Chase Products aims at quality
More than 90 years of “doing things right the first time” tends to pay off.
Just ask officials at the Chase Products Co., the Broadview, Ill.-based manufacturer of private label aerosol items that continues to produce robust sales and profit growth for themselves and their retailer partners as it closes in on the century mark in business.
Chase has long had a strong reputation in the industry as a company that does not cut corners when it comes to manufacturing products. The result has been a steady rise in sales, including double-digit unit and dollar volume growth over the last two years, the highest growth rate in company history.
“One of the reasons for this double-digit growth rate in the last two years was our success with ‘Made in America’ household cleaners to compete with China. We came out with 18 new aerosol products, Chase’s Home Value brand, for the dollar price point,” said Judy Albazi, Chase’s president and CEO. “There are other reasons too, including our great sales team and our consistency in the marketplace. We have some clients that have been with us for 60 years and have no hesitations in marketing products manufactured by our company. That means a lot to us.”
But private label can be a tricky business for manufacturers and retailers alike. While the category tends to pop during difficult economic periods, it can struggle when the economy gets stronger and consumers, especially those searching for quality, are willing to spend more money on the national brand choices. That often leaves retailers wondering just how far they want to go with a private-label or store-brand assortment.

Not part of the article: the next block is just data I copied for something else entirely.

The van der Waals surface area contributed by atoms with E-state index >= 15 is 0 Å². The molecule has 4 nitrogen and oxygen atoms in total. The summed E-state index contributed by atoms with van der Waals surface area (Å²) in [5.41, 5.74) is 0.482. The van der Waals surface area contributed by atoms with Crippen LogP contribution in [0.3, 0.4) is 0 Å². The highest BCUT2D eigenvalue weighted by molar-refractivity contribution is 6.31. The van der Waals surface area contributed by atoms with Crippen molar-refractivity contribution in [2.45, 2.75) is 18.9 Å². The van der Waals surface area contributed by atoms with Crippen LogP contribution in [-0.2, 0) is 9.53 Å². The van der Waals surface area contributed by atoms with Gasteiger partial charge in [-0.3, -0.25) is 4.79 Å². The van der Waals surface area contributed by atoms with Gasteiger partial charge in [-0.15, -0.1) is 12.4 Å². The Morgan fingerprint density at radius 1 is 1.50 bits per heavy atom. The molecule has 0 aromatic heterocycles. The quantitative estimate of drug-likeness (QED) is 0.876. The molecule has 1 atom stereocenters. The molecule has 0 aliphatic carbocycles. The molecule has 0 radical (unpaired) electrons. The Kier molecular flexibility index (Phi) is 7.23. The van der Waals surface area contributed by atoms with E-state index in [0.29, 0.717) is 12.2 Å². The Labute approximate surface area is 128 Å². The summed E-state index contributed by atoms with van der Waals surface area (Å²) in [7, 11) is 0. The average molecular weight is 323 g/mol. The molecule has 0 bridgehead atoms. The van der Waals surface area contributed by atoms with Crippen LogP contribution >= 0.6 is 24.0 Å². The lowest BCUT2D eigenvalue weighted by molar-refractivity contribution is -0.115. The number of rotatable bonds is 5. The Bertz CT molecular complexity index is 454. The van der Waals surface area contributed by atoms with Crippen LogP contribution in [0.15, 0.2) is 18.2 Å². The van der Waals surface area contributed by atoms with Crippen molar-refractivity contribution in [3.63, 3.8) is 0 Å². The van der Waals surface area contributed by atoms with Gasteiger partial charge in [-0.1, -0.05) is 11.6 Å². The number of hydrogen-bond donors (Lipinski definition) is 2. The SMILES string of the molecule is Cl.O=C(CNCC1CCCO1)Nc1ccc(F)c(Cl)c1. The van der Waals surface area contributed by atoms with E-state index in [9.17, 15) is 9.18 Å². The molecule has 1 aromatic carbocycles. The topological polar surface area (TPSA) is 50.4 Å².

“We know we have to make a statement that our products are just as good as the national brand equivalent,” Albazi said. “Private label is no longer just about having a much better price. Now it is about having a great price and great quality so that consumers will always consider all of the alternatives.”
Retailers, she said, must do their part too, noting that merchants must place the store brand product right next to the national brand equivalent so that consumers understand the price difference and can read the labels of both products.
Established in 1927, Chase Products initially manufactured and distributed insecticides and pesticides. In 1948, it was one of the first three companies granted a license by the Department of Agriculture to provide mosquito abatement solution in pressurized containers to protect American soldiers stationed in jungles overseas.
After that, Chase became the first to manufacture spray paint. Ed Seymour, founder of Seymour of Sycamore, based in Sycamore, Ill., had paint, a prototype spray gun, and a clever idea, and Carl Svendsen, founder of Chase Products, had a manufacturing plant equipped with aerosol filling equipment.
Things moved quickly after that venture. Company officials say that Chase went on to become the first company in the country to develop hair spray and the second to formulate and package spray snow. Other achievements included being the first company to package natural starch in aerosol form and to formulate and manufacture an antiperspirant deodorant in an aerosol can.
In 2011, Chase introduced Champion Sprayon Green World N products, the first full line of Environmental Protection Agency Safer Choice-certified continuous spray Jan-San products. Chase also provides its own national-brand equivalent formulas to wholesalers and retailers across the country and around the world, Albazi says. These products bear the Champion Sprayon name, or carry another of Chase’s nationally-recognized labels such as Champion’s Choice, Green World N, Chase’s Home Value, ProsALL, Kill Zone, Smooth Track, ColorSpray, Decorating Magic, or Santa.